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The Joint Research Centre (JRC) is the European Commission's science and knowledge service which employs scientists to carry out research in order to provide independent scientific advice and support to EU policy.
In response to calls by the European Parliament and Member States for action to protect and mitigate the decline of pollinators and their habitats, the European Commission has today adopted a Communication on the first-ever EU initiative on pollinators.
The EU Pollinators Initiative sets strategic objectives and actions to be taken by the EU and its Member States to address the decline of pollinators in the EU and contribute to global conservation efforts.
The JRC participated in the expert working group to help prepare this new policy on pollinators, and contributed to the drafting of the communication and the accompanying staff working document. Particular reference is made to the JRC report on natural capital accounts* which proposes a first EU wide experimental pollination account. This account assesses at the EU scale the contributions of wild pollinating insects to the production of fruits and vegetables which are dependent on insect pollination.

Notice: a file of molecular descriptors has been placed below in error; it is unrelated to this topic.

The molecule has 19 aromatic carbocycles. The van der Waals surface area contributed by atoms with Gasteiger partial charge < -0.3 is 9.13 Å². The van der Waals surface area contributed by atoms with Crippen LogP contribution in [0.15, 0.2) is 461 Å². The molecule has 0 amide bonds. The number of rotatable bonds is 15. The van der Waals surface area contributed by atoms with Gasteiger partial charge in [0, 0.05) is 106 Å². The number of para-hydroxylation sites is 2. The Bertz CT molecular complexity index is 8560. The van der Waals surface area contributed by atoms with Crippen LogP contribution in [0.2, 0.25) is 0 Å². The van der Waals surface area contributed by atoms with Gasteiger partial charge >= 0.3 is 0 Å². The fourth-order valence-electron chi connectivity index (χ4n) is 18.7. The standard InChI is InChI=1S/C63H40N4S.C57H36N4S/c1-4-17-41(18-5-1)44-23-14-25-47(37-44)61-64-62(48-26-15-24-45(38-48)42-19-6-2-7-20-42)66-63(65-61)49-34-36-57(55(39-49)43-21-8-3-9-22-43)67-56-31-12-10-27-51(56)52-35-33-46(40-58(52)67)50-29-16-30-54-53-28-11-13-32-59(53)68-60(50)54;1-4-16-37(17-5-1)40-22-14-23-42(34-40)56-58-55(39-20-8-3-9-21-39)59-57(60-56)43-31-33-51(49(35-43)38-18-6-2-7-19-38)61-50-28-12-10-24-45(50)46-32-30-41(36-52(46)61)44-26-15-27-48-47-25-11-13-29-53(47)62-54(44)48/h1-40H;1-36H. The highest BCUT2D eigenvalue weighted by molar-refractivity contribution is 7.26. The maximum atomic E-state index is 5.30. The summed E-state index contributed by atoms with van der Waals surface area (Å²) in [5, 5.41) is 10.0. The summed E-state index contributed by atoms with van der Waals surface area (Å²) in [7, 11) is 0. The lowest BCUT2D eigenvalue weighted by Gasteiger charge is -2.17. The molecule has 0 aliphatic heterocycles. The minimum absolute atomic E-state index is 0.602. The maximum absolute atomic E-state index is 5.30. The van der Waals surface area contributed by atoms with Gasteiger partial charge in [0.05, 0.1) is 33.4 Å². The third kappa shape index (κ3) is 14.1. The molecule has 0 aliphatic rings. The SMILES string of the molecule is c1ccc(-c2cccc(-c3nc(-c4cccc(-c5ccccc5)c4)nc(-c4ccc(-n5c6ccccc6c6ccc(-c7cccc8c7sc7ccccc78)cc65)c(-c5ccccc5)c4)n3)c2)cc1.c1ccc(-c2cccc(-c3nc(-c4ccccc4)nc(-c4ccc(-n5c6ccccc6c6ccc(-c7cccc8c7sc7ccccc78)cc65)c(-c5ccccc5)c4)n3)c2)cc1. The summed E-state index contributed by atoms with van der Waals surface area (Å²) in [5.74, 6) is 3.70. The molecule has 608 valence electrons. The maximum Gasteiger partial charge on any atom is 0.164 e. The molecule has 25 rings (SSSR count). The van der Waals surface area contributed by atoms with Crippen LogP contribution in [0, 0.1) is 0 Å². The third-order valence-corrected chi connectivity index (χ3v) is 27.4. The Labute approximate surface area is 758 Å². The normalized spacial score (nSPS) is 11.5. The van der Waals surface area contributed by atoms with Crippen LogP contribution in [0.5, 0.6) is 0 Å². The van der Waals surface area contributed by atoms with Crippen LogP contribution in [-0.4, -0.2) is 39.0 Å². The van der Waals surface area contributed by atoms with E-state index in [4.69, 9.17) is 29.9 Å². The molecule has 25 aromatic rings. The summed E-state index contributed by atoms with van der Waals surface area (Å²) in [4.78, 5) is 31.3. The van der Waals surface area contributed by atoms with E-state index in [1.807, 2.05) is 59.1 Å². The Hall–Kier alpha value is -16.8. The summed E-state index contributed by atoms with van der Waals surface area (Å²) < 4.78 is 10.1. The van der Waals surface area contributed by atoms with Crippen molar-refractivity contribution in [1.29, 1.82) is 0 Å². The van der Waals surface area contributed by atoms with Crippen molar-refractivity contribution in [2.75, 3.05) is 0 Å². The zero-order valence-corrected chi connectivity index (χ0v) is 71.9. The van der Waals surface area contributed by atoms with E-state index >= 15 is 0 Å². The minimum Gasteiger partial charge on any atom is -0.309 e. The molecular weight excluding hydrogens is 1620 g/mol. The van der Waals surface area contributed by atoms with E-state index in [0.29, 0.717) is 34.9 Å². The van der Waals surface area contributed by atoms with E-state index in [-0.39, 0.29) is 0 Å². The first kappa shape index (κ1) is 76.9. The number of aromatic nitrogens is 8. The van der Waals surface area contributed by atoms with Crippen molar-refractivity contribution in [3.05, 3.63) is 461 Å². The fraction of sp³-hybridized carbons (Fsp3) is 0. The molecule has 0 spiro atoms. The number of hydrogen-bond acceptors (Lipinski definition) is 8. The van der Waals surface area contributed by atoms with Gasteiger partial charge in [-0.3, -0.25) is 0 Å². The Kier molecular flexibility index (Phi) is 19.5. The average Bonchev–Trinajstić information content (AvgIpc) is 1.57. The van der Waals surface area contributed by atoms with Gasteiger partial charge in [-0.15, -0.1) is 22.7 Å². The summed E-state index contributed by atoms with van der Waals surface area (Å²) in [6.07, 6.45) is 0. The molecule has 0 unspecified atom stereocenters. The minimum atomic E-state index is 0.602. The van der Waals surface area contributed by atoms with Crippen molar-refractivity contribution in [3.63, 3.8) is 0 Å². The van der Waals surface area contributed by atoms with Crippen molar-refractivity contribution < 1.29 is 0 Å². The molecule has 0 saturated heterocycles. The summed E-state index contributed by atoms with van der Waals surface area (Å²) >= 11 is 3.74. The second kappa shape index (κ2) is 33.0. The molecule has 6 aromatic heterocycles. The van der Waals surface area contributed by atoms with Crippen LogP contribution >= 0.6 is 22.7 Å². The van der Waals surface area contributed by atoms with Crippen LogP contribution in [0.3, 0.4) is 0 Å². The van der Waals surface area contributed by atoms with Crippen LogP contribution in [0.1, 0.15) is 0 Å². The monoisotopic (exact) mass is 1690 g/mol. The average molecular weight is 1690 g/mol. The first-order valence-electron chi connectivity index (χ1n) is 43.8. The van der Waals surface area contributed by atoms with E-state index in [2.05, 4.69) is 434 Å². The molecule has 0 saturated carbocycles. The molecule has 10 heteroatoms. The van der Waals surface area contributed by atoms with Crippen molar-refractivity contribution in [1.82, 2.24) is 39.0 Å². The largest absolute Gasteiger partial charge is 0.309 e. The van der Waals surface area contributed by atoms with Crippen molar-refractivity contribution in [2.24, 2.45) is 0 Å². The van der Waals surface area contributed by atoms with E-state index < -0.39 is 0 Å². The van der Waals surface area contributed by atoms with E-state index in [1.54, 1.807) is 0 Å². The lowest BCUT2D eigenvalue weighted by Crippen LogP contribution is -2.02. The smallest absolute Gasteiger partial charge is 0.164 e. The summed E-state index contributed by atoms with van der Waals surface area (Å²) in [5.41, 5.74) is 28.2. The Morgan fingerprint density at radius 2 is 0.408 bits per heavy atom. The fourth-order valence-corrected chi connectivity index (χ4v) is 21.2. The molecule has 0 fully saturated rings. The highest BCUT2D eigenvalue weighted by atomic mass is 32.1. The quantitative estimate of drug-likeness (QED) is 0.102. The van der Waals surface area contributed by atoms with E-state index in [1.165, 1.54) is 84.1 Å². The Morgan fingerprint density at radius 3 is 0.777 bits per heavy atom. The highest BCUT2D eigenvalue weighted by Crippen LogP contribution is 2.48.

The initiative sets out measures to improve knowledge regarding pollinator decline (including the state of their most important habitats and a project to monitor the presence of pesticides in the environment), tackle the causes of this decline (through conservation and management approaches), and raise awareness, engage citizens and promote collaboration (with guidance and incentives, educational material and community projects).
The objectives of the EU Pollinators Initiative set a long-term perspective towards 2030, with a number of short term actions to be implemented until 2020. By the end of 2020, the Commission will review the progress on the implementation and, if necessary, propose further action.
Despite several EU measures in place to conserve and protect pollinators, their numbers continue to decline, and the services they provide may already be decreasing significantly.
Pollination is one of the key processes in nature which enables the reproduction of plants and therefore contributes to the maintenance of species biodiversity. In the EU alone, four out of five crop and wild flower species depend on insect pollination. Pollinators are mainly insects, in particular bees and hoverflies, but also butterflies, moths, some beetles and other flying insects. Up to €15 billion of the EU's annual agricultural output is directly attributed to insect pollinators (notably domesticated honey bees, wild bee species such as solitary bees and bumblebees, as well as other pollinating species). Besides productivity, pollinators support the variety of food sources (such as honey), enabling diverse and nutrient-rich diets. Action is necessary to safeguard biodiversity, agriculture and food security.
By strengthening support for conservation actions under the International Pollinators Initiative and fostering international collaboration through the Coalition of the Willing on Pollinators, the EU Pollinators Initiative will help the EU take a more active role in global conservation efforts for pollinators.
* JRC Technical Report: Ecosystem services accounting: Part I - Outdoor recreation and crop pollination